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Wellcome Image of the week: Hall’s Coca Wine

20 Sep, 2013

Hall's Coca wineWe take a look back in time this week as we delve into the Wellcome Images archive of adverts. The picture above is an advertisement from the early 1900s for Hall’s Coca Wine – the self-proclaimed “Elixir of Life”. This was a restorative with a surprising ingredient: Cocaine!

Coca wine was made from the leaves of the Erythroxylum Coca plant. In the late 1800s and early 1900s coca leaves were thought to have great medicinal value and many brands of coca wine were created.  This advert was an insert in a magazine and some of the supposed health benefits of the wine are listed on the reverse. These include “Sleeplessness, Bronchitis, Neuralgia, Influenza, Anaemia, Mental Fatigue, Exhaustion” and if that weren’t enough, they also claim it treats menstrual disorders, or “sickness, so common to ladies” as they put it.

The advert also describes the origins of the coca leaves, largely grown in Peru and Bolivia, where chewing the leaves allows the locals to “undergo the excessive labour in the mines and other laborious industries”, because of an alkaloid found in the leaves (cocaine). “The value of which cannot be overestimated.”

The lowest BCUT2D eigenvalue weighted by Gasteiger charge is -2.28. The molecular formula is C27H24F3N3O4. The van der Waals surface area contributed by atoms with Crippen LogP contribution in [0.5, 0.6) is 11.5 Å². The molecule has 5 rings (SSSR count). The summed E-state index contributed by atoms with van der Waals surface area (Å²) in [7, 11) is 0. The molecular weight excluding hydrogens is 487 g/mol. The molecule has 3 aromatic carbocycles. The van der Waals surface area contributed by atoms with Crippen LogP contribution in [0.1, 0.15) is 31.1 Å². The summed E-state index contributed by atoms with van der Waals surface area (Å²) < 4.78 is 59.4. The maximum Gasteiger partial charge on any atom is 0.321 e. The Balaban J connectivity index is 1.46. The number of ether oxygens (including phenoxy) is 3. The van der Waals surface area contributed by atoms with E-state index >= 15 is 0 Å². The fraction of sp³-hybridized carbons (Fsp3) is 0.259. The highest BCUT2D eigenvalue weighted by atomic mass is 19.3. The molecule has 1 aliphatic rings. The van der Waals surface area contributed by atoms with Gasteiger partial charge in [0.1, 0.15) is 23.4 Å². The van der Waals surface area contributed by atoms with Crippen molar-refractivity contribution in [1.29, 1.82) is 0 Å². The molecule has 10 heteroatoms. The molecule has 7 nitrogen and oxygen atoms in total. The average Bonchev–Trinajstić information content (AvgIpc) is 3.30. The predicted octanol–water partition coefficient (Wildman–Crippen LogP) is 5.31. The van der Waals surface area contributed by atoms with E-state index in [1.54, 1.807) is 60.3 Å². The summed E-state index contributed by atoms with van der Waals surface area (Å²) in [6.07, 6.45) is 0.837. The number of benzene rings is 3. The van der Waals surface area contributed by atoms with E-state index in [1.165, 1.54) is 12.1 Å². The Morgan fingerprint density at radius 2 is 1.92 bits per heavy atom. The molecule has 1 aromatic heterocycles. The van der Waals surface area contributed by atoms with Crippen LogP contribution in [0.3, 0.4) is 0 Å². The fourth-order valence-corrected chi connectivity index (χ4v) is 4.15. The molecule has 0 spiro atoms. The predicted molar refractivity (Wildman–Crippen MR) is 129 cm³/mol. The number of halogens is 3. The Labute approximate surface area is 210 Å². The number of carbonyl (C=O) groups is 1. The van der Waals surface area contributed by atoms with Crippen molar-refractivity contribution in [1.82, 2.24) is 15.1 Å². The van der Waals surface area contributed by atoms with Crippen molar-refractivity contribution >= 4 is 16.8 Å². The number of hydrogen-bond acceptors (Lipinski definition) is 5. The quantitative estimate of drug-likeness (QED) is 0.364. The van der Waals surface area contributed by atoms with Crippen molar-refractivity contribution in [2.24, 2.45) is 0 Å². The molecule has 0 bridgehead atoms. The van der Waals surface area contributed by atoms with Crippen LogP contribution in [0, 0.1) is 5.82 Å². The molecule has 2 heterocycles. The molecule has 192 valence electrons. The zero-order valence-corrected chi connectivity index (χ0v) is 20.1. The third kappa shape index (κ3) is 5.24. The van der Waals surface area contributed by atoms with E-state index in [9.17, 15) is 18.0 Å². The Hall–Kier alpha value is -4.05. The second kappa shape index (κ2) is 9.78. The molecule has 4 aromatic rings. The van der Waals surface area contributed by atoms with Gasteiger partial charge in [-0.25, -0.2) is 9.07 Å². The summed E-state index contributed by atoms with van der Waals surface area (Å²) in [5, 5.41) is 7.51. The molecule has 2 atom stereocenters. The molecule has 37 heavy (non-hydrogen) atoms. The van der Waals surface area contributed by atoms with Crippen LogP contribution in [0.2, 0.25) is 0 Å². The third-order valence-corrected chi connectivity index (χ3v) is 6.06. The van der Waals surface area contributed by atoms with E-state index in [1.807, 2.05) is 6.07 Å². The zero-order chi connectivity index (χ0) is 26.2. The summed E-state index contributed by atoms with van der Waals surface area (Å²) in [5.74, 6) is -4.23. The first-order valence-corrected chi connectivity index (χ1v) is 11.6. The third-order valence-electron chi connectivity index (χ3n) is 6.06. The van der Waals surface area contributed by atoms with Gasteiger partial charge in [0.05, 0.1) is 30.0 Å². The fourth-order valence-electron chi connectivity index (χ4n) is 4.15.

Coca was used by South Americans for hundreds of years and was recognised early by Westerners as a potential medicine, the advert quotes Joseph Acosta from 1600 saying “I hold that it gives strength and courage to the Indians; for one sees the effect of it, as in travelling for many days with only a handful of coca leaves.”

By the late 1800s, British physicians were recommending coca as a medicine, which the advert is keen to emphasise: “the undeniable value of coca as a restorative and nervine is now fully recognised by the medical profession”. The recommended dose of coca wine was one glassful for adults and half a glassful for children several times a day. It was also recommended for professional singers half an hour before their performance. Coca-Cola was originally created as a non-alcoholic coca wine, and contained cocaine until 1903 when instead of active coca leaves, it started using coca leaves that had already had the cocaine extracted.

The advert dates back to 1916 and shows just how much attitudes towards cocaine have changed in the past 100 years.

Image credit: Wellcome Library, London 
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